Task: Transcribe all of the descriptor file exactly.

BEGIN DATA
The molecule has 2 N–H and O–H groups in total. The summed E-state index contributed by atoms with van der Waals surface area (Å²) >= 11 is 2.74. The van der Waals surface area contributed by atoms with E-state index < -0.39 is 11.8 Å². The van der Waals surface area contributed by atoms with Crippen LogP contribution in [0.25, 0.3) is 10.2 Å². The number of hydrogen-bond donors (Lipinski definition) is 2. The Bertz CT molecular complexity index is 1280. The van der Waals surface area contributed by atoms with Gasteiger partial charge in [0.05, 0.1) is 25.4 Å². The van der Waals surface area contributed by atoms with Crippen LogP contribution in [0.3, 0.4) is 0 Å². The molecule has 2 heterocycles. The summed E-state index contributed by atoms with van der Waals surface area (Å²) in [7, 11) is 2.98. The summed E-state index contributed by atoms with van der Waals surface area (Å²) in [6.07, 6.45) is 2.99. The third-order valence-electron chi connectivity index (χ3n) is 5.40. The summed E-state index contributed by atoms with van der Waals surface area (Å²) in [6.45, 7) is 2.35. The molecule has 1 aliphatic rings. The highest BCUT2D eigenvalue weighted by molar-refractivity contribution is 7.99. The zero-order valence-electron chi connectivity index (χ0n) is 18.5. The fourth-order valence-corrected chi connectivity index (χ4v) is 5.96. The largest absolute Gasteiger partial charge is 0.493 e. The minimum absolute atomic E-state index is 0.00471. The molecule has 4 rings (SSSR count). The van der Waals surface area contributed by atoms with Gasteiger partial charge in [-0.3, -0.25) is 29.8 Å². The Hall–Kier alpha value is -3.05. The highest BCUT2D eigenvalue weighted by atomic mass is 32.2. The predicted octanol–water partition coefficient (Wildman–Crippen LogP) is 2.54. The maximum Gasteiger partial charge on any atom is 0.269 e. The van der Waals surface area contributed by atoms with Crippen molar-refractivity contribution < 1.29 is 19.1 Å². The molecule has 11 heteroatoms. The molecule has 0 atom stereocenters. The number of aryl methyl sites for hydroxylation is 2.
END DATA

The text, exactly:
The molecule has 2 N–H and O–H groups in total. The summed E-state index contributed by atoms with van der Waals surface area (Å²) >= 11 is 2.74. The van der Waals surface area contributed by atoms with E-state index < -0.39 is 11.8 Å². The van der Waals surface area contributed by atoms with Crippen LogP contribution in [0.25, 0.3) is 10.2 Å². The number of hydrogen-bond donors (Lipinski definition) is 2. The Bertz CT molecular complexity index is 1280. The van der Waals surface area contributed by atoms with Gasteiger partial charge in [0.05, 0.1) is 25.4 Å². The van der Waals surface area contributed by atoms with Crippen LogP contribution in [0.3, 0.4) is 0 Å². The molecule has 2 heterocycles. The summed E-state index contributed by atoms with van der Waals surface area (Å²) in [7, 11) is 2.98. The summed E-state index contributed by atoms with van der Waals surface area (Å²) in [6.07, 6.45) is 2.99. The third-order valence-electron chi connectivity index (χ3n) is 5.40. The summed E-state index contributed by atoms with van der Waals surface area (Å²) in [6.45, 7) is 2.35. The molecule has 1 aliphatic rings. The highest BCUT2D eigenvalue weighted by molar-refractivity contribution is 7.99. The zero-order valence-electron chi connectivity index (χ0n) is 18.5. The fourth-order valence-corrected chi connectivity index (χ4v) is 5.96. The largest absolute Gasteiger partial charge is 0.493 e. The minimum absolute atomic E-state index is 0.00471. The molecule has 4 rings (SSSR count). The van der Waals surface area contributed by atoms with Gasteiger partial charge in [-0.3, -0.25) is 29.8 Å². The Hall–Kier alpha value is -3.05. The highest BCUT2D eigenvalue weighted by atomic mass is 32.2. The predicted octanol–water partition coefficient (Wildman–Crippen LogP) is 2.54. The maximum Gasteiger partial charge on any atom is 0.269 e. The van der Waals surface area contributed by atoms with Crippen molar-refractivity contribution < 1.29 is 19.1 Å². The molecule has 11 heteroatoms. The molecule has 0 atom stereocenters. The number of aryl methyl sites for hydroxylation is 2.